The questions you ask an employee about a suspected theft may differ depending upon the type of theft. There are, however, areas that you want to be sure to cover:
Extent. The incident that concerns you may be only part of a pattern stretching back a long time. Ask about dates and amounts. Try to get the person to talk about exactly when he or she started stealing.
Motive. Give the person ample openings for explanation. You want to find out whether the theft came about as a result of simple greed, a pressing need (such as illness in the family), outside temptation (bribes from a competitor), ideology ("business is stealing from the workers"), the desire to revenge a real or imagined wrong, or peer pressure.
Accomplices. Try to find out if other employees were involved. Catching one person won't do any good if others involved in the same activity are allowed to continue with impunity. Furthermore, it is vital to know whether you are dealing with one "bad apple" or an organizational climate in which such actions are the norm.
Methods. Attempt to get a complete picture of how the theft was accomplished. This is important if you are going to prevent a recurrence.
The attitude you take in this interview and the manner in which questions are put have a lot to do with eliciting cooperation from a suspect employee. Some of the ways to maximize results are:
* Before interviewing, get as much advice as you can from your lawyer, local law enforcement officials, or an outside investigator -- anyone who may be familiar with the problem and knows about possible consequences.
* If possible, before you begin get the employee's written permission to tape the session.
* Keep the tone of the interview pleasant and businesslike.
* Start out by telling the person that you're aware a problem exists and that you hope he or she will help you resolve it. This may be enough to trigger a confession from an employee who is feeling guilty, and will also help to avoid putting the employee on the defensive.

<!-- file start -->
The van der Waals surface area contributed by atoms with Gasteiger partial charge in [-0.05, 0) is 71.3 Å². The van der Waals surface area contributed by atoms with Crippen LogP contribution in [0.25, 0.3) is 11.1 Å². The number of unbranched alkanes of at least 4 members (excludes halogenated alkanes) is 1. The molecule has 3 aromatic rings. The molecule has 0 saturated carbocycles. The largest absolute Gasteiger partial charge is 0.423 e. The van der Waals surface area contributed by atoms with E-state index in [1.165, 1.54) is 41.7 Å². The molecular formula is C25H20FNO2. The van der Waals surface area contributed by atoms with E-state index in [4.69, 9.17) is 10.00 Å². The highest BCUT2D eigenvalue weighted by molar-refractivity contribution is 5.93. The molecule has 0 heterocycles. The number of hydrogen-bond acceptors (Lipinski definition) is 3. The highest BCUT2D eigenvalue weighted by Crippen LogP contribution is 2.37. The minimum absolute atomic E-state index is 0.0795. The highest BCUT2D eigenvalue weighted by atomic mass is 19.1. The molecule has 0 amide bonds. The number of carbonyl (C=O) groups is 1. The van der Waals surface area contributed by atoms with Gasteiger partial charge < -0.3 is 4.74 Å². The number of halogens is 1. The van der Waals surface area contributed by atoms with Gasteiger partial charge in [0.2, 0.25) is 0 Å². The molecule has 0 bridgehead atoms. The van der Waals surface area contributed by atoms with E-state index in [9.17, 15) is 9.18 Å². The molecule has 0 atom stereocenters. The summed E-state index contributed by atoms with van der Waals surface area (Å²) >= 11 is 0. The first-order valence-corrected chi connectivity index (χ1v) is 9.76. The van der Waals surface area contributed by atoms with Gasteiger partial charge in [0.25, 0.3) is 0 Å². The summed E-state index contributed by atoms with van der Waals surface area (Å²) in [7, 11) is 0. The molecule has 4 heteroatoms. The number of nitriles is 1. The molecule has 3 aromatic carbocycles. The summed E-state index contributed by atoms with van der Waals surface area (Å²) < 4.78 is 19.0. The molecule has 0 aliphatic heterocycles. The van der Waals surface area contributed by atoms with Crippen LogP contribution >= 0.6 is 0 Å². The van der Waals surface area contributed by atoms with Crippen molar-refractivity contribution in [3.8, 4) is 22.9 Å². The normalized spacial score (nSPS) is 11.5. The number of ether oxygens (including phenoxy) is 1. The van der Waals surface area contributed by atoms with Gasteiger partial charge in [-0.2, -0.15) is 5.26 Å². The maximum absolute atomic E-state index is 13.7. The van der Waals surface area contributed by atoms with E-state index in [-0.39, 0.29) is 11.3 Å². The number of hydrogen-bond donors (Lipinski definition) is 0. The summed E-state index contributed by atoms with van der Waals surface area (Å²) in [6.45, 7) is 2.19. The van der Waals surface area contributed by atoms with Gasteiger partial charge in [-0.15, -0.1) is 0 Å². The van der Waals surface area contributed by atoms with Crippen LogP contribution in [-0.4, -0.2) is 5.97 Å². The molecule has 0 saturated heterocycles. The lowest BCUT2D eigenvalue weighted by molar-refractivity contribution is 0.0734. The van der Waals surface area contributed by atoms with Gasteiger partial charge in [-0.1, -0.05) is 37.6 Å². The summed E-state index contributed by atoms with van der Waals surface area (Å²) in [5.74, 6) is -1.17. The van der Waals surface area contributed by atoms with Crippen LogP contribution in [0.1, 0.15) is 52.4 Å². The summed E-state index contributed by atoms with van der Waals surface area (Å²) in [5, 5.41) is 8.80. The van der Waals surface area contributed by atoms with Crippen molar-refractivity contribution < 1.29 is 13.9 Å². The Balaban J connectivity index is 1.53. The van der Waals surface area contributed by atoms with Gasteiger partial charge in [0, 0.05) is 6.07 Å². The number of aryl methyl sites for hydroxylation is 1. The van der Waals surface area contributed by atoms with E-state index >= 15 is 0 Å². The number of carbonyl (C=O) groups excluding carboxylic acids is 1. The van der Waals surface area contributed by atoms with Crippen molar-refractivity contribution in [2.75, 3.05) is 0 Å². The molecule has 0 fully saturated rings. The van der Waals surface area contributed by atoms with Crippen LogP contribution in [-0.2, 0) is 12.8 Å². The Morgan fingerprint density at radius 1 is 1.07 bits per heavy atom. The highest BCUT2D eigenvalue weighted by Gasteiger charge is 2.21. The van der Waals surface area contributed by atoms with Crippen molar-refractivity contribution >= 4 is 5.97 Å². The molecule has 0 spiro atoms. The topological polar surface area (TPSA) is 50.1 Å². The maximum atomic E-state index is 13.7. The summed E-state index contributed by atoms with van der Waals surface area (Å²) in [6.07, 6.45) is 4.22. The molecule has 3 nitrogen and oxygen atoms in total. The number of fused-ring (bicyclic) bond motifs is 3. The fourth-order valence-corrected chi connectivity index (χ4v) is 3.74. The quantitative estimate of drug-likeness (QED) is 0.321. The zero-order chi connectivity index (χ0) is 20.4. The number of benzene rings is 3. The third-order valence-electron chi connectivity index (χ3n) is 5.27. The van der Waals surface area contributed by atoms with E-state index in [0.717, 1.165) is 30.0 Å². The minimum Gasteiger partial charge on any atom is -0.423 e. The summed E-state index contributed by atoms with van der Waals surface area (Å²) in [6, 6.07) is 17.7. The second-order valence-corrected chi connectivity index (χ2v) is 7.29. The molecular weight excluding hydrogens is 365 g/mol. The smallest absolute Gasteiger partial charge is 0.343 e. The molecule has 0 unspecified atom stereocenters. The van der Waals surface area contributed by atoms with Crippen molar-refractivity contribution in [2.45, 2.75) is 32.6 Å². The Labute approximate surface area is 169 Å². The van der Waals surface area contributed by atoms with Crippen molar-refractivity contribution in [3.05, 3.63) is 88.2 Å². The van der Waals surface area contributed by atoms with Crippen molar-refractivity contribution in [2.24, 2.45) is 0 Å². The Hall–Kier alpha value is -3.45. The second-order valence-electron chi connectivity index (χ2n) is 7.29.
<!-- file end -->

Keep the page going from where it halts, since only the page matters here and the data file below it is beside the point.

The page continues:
* Direct the conversation to the area of suspicion and keep it going until you sense the person beginning to resist. Then change the subject to something nonthreatening for a few minutes before returning to the issue. People are more apt to be open with someone they feel is understanding.
* At some point, it may be helpful to show the person part (not all) of the physical evidence you have and ask for an explanation. Leave something to the suspect's imagination; chances are he or she will assume you know even more than you do.
* Ask open-ended questions rather than ones calling for simple yes or no answers. The more a person is allowed to talk, the greater the chances he or she will slip into inconsistencies.
* Don't detain a suspect against his or her will. Badgering someone who is not ready to make an admission seldom yields much useful information and may leave you open to charges of mental cruelty or involuntary detention. In some cases, suspects who would not provide information during an interview have then proceeded to make a full confession to a trusted superior.
* Don't make promises that you're not sure you'll want to keep. The employee may offer a full confession in return for forgiveness of the amount taken, immunity from prosecution, or an opportunity to retain his or her job. It is safest not to commit yourself to any such arrangement until you've discussed the facts with a legal adviser.